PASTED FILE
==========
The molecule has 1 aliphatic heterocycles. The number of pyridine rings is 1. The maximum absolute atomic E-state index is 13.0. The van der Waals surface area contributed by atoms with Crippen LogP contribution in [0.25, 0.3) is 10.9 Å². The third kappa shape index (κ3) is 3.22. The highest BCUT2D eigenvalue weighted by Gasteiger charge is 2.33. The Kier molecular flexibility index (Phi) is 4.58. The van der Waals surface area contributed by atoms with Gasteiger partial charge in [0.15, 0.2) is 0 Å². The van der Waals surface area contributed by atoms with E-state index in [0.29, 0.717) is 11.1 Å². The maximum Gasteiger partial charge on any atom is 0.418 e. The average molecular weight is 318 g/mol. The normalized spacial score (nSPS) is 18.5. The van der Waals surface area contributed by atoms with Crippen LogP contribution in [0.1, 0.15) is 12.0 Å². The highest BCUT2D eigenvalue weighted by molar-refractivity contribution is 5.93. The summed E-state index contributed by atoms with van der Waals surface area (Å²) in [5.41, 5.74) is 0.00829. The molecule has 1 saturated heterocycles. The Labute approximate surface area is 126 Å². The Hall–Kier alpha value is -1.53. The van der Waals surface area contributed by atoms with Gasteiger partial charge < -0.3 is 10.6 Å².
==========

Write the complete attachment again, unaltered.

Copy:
The molecule has 1 aliphatic heterocycles. The number of pyridine rings is 1. The maximum absolute atomic E-state index is 13.0. The van der Waals surface area contributed by atoms with Crippen LogP contribution in [0.25, 0.3) is 10.9 Å². The third kappa shape index (κ3) is 3.22. The highest BCUT2D eigenvalue weighted by Gasteiger charge is 2.33. The Kier molecular flexibility index (Phi) is 4.58. The van der Waals surface area contributed by atoms with Gasteiger partial charge in [0.15, 0.2) is 0 Å². The van der Waals surface area contributed by atoms with E-state index in [0.29, 0.717) is 11.1 Å². The maximum Gasteiger partial charge on any atom is 0.418 e. The average molecular weight is 318 g/mol. The normalized spacial score (nSPS) is 18.5. The van der Waals surface area contributed by atoms with Crippen LogP contribution in [0.1, 0.15) is 12.0 Å². The highest BCUT2D eigenvalue weighted by molar-refractivity contribution is 5.93. The summed E-state index contributed by atoms with van der Waals surface area (Å²) in [5.41, 5.74) is 0.00829. The molecule has 1 saturated heterocycles. The Labute approximate surface area is 126 Å². The Hall–Kier alpha value is -1.53. The van der Waals surface area contributed by atoms with Gasteiger partial charge < -0.3 is 10.6 Å².